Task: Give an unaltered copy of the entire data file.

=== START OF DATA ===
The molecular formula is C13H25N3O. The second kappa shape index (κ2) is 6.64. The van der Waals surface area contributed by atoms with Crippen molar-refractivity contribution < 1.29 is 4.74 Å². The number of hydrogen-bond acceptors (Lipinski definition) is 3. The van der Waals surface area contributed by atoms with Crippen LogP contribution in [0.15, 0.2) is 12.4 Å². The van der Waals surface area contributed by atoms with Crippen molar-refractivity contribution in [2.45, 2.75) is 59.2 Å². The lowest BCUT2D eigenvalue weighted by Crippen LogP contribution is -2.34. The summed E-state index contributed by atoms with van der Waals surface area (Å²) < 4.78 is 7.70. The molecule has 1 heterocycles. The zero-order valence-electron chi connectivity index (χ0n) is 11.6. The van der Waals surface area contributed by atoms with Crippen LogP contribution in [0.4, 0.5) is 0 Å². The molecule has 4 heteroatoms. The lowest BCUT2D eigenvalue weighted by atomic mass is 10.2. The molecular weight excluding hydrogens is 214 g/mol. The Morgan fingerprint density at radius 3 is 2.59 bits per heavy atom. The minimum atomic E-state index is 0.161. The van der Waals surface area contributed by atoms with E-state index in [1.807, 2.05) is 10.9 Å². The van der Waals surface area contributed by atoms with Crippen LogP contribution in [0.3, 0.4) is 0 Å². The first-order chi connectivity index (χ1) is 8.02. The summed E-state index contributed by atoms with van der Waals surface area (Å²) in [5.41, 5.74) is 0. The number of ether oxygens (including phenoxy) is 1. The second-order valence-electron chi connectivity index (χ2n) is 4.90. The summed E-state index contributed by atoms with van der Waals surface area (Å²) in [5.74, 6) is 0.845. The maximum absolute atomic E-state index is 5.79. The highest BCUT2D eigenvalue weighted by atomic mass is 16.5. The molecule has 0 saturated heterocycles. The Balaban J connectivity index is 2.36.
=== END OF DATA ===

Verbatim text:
The molecular formula is C13H25N3O. The second kappa shape index (κ2) is 6.64. The van der Waals surface area contributed by atoms with Crippen molar-refractivity contribution < 1.29 is 4.74 Å². The number of hydrogen-bond acceptors (Lipinski definition) is 3. The van der Waals surface area contributed by atoms with Crippen LogP contribution in [0.15, 0.2) is 12.4 Å². The van der Waals surface area contributed by atoms with Crippen molar-refractivity contribution in [2.45, 2.75) is 59.2 Å². The lowest BCUT2D eigenvalue weighted by Crippen LogP contribution is -2.34. The summed E-state index contributed by atoms with van der Waals surface area (Å²) < 4.78 is 7.70. The molecule has 1 heterocycles. The zero-order valence-electron chi connectivity index (χ0n) is 11.6. The van der Waals surface area contributed by atoms with Crippen LogP contribution in [0.4, 0.5) is 0 Å². The molecule has 4 heteroatoms. The lowest BCUT2D eigenvalue weighted by atomic mass is 10.2. The molecular weight excluding hydrogens is 214 g/mol. The Morgan fingerprint density at radius 3 is 2.59 bits per heavy atom. The minimum atomic E-state index is 0.161. The van der Waals surface area contributed by atoms with E-state index in [1.807, 2.05) is 10.9 Å². The van der Waals surface area contributed by atoms with Crippen LogP contribution in [0.3, 0.4) is 0 Å². The first-order chi connectivity index (χ1) is 8.02. The summed E-state index contributed by atoms with van der Waals surface area (Å²) in [5.41, 5.74) is 0. The number of ether oxygens (including phenoxy) is 1. The second-order valence-electron chi connectivity index (χ2n) is 4.90. The summed E-state index contributed by atoms with van der Waals surface area (Å²) in [5.74, 6) is 0.845. The maximum absolute atomic E-state index is 5.79. The highest BCUT2D eigenvalue weighted by atomic mass is 16.5. The molecule has 0 saturated heterocycles. The Balaban J connectivity index is 2.36.